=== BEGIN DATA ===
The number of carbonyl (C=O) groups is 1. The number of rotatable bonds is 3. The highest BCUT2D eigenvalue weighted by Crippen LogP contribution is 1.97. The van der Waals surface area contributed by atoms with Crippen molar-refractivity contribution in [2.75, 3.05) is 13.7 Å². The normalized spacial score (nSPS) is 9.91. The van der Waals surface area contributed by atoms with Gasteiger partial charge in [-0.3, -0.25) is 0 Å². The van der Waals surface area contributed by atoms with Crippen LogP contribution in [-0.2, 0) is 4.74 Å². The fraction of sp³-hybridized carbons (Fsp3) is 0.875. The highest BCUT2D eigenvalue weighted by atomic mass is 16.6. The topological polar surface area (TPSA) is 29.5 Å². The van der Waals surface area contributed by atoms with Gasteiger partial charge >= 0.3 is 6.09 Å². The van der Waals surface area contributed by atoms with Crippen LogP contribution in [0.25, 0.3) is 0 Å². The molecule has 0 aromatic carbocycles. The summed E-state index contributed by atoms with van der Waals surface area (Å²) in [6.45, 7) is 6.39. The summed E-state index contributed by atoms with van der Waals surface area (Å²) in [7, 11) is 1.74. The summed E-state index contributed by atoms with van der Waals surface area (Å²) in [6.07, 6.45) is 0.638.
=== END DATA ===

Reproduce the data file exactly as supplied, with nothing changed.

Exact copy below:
The number of carbonyl (C=O) groups is 1. The number of rotatable bonds is 3. The highest BCUT2D eigenvalue weighted by Crippen LogP contribution is 1.97. The van der Waals surface area contributed by atoms with Crippen molar-refractivity contribution in [2.75, 3.05) is 13.7 Å². The normalized spacial score (nSPS) is 9.91. The van der Waals surface area contributed by atoms with Gasteiger partial charge in [-0.3, -0.25) is 0 Å². The van der Waals surface area contributed by atoms with Crippen LogP contribution in [-0.2, 0) is 4.74 Å². The fraction of sp³-hybridized carbons (Fsp3) is 0.875. The highest BCUT2D eigenvalue weighted by atomic mass is 16.6. The topological polar surface area (TPSA) is 29.5 Å². The van der Waals surface area contributed by atoms with Gasteiger partial charge >= 0.3 is 6.09 Å². The van der Waals surface area contributed by atoms with Crippen LogP contribution in [0.25, 0.3) is 0 Å². The molecule has 0 aromatic carbocycles. The summed E-state index contributed by atoms with van der Waals surface area (Å²) in [6.45, 7) is 6.39. The summed E-state index contributed by atoms with van der Waals surface area (Å²) in [7, 11) is 1.74. The summed E-state index contributed by atoms with van der Waals surface area (Å²) in [6.07, 6.45) is 0.638.